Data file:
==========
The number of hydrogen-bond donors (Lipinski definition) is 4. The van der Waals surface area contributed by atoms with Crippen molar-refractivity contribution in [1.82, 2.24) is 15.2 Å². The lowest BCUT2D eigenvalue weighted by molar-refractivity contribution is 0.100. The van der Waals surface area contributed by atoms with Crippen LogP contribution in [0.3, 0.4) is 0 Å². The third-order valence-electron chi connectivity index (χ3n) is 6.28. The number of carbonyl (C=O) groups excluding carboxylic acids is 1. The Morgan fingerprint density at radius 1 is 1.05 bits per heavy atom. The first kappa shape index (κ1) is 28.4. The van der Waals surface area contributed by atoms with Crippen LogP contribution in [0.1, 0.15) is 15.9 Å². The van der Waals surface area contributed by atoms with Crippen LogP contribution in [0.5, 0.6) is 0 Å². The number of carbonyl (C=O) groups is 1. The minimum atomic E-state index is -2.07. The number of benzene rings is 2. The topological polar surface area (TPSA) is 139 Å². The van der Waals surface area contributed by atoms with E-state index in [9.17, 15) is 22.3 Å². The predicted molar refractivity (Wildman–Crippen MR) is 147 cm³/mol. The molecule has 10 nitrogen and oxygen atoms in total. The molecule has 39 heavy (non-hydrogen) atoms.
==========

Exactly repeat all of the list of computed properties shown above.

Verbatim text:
The number of hydrogen-bond donors (Lipinski definition) is 4. The van der Waals surface area contributed by atoms with Crippen molar-refractivity contribution in [1.82, 2.24) is 15.2 Å². The lowest BCUT2D eigenvalue weighted by molar-refractivity contribution is 0.100. The van der Waals surface area contributed by atoms with Crippen LogP contribution in [0.3, 0.4) is 0 Å². The third-order valence-electron chi connectivity index (χ3n) is 6.28. The number of carbonyl (C=O) groups excluding carboxylic acids is 1. The Morgan fingerprint density at radius 1 is 1.05 bits per heavy atom. The first kappa shape index (κ1) is 28.4. The van der Waals surface area contributed by atoms with Crippen LogP contribution in [0.1, 0.15) is 15.9 Å². The van der Waals surface area contributed by atoms with Crippen LogP contribution in [0.5, 0.6) is 0 Å². The number of carbonyl (C=O) groups is 1. The minimum atomic E-state index is -2.07. The number of benzene rings is 2. The topological polar surface area (TPSA) is 139 Å². The van der Waals surface area contributed by atoms with E-state index in [9.17, 15) is 22.3 Å². The predicted molar refractivity (Wildman–Crippen MR) is 147 cm³/mol. The molecule has 10 nitrogen and oxygen atoms in total. The molecule has 39 heavy (non-hydrogen) atoms.